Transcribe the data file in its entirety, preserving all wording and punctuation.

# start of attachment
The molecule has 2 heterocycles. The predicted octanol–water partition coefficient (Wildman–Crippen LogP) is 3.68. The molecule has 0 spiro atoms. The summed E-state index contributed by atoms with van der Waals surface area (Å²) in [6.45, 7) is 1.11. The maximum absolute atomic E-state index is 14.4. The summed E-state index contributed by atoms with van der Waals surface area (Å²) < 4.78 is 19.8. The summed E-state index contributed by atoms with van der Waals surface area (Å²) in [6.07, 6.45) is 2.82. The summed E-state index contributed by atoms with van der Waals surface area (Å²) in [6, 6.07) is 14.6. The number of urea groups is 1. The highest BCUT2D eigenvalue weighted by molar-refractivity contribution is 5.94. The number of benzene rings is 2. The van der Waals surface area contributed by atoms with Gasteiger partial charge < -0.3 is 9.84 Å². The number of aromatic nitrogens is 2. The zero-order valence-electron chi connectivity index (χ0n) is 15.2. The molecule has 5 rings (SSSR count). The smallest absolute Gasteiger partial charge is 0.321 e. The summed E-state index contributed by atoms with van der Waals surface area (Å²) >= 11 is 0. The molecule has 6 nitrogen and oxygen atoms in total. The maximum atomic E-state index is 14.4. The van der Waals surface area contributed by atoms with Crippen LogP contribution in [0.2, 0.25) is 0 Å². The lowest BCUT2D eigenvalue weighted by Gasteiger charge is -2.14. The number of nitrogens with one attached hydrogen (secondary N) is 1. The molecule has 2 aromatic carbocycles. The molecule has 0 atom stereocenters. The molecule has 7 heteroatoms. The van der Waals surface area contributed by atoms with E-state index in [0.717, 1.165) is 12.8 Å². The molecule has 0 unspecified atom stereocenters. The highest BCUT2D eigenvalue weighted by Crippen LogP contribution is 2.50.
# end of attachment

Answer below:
The molecule has 2 heterocycles. The predicted octanol–water partition coefficient (Wildman–Crippen LogP) is 3.68. The molecule has 0 spiro atoms. The summed E-state index contributed by atoms with van der Waals surface area (Å²) in [6.45, 7) is 1.11. The maximum absolute atomic E-state index is 14.4. The summed E-state index contributed by atoms with van der Waals surface area (Å²) < 4.78 is 19.8. The summed E-state index contributed by atoms with van der Waals surface area (Å²) in [6.07, 6.45) is 2.82. The summed E-state index contributed by atoms with van der Waals surface area (Å²) in [6, 6.07) is 14.6. The number of urea groups is 1. The highest BCUT2D eigenvalue weighted by molar-refractivity contribution is 5.94. The number of benzene rings is 2. The van der Waals surface area contributed by atoms with Gasteiger partial charge < -0.3 is 9.84 Å². The number of aromatic nitrogens is 2. The zero-order valence-electron chi connectivity index (χ0n) is 15.2. The molecule has 5 rings (SSSR count). The smallest absolute Gasteiger partial charge is 0.321 e. The summed E-state index contributed by atoms with van der Waals surface area (Å²) >= 11 is 0. The molecule has 6 nitrogen and oxygen atoms in total. The maximum atomic E-state index is 14.4. The van der Waals surface area contributed by atoms with Crippen LogP contribution in [0.2, 0.25) is 0 Å². The lowest BCUT2D eigenvalue weighted by Gasteiger charge is -2.14. The number of nitrogens with one attached hydrogen (secondary N) is 1. The molecule has 2 aromatic carbocycles. The molecule has 0 atom stereocenters. The molecule has 7 heteroatoms. The van der Waals surface area contributed by atoms with E-state index in [0.717, 1.165) is 12.8 Å². The molecule has 0 unspecified atom stereocenters. The highest BCUT2D eigenvalue weighted by Crippen LogP contribution is 2.50.